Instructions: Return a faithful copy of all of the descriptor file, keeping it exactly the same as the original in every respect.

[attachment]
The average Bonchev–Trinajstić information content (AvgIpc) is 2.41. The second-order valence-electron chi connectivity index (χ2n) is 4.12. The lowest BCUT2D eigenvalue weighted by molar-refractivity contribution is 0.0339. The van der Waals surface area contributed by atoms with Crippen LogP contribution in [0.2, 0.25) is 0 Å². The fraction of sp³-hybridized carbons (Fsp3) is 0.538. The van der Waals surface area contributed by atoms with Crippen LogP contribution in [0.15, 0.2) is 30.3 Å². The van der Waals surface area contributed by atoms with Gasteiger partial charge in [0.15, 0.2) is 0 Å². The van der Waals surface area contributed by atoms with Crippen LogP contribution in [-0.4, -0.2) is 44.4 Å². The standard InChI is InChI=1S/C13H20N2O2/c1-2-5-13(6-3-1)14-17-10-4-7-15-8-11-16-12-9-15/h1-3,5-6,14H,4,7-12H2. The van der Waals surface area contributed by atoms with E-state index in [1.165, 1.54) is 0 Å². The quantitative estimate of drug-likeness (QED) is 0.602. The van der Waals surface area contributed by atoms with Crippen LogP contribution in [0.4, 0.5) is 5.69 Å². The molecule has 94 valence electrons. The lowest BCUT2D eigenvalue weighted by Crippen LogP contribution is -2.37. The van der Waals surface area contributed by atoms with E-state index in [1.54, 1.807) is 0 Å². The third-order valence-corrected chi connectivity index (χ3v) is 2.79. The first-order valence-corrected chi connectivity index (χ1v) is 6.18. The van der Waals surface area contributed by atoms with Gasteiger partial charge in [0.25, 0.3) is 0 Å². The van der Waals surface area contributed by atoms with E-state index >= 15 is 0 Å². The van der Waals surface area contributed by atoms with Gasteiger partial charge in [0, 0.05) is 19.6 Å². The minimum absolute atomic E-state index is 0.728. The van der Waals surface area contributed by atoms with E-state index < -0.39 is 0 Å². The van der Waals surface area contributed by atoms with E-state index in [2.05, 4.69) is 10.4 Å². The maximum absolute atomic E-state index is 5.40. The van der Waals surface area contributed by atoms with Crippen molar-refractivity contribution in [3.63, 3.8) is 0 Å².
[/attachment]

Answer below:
The average Bonchev–Trinajstić information content (AvgIpc) is 2.41. The second-order valence-electron chi connectivity index (χ2n) is 4.12. The lowest BCUT2D eigenvalue weighted by molar-refractivity contribution is 0.0339. The van der Waals surface area contributed by atoms with Crippen LogP contribution in [0.2, 0.25) is 0 Å². The fraction of sp³-hybridized carbons (Fsp3) is 0.538. The van der Waals surface area contributed by atoms with Crippen LogP contribution in [0.15, 0.2) is 30.3 Å². The van der Waals surface area contributed by atoms with Gasteiger partial charge in [0.15, 0.2) is 0 Å². The van der Waals surface area contributed by atoms with Crippen LogP contribution in [-0.4, -0.2) is 44.4 Å². The standard InChI is InChI=1S/C13H20N2O2/c1-2-5-13(6-3-1)14-17-10-4-7-15-8-11-16-12-9-15/h1-3,5-6,14H,4,7-12H2. The van der Waals surface area contributed by atoms with E-state index in [1.165, 1.54) is 0 Å². The quantitative estimate of drug-likeness (QED) is 0.602. The van der Waals surface area contributed by atoms with Crippen LogP contribution in [0.4, 0.5) is 5.69 Å². The molecule has 94 valence electrons. The lowest BCUT2D eigenvalue weighted by Crippen LogP contribution is -2.37. The van der Waals surface area contributed by atoms with E-state index in [1.54, 1.807) is 0 Å². The third-order valence-corrected chi connectivity index (χ3v) is 2.79. The first-order valence-corrected chi connectivity index (χ1v) is 6.18. The van der Waals surface area contributed by atoms with Gasteiger partial charge in [0.25, 0.3) is 0 Å². The van der Waals surface area contributed by atoms with E-state index >= 15 is 0 Å². The van der Waals surface area contributed by atoms with Gasteiger partial charge in [0, 0.05) is 19.6 Å². The minimum absolute atomic E-state index is 0.728. The van der Waals surface area contributed by atoms with E-state index < -0.39 is 0 Å². The van der Waals surface area contributed by atoms with E-state index in [2.05, 4.69) is 10.4 Å². The maximum absolute atomic E-state index is 5.40. The van der Waals surface area contributed by atoms with Crippen molar-refractivity contribution in [3.63, 3.8) is 0 Å².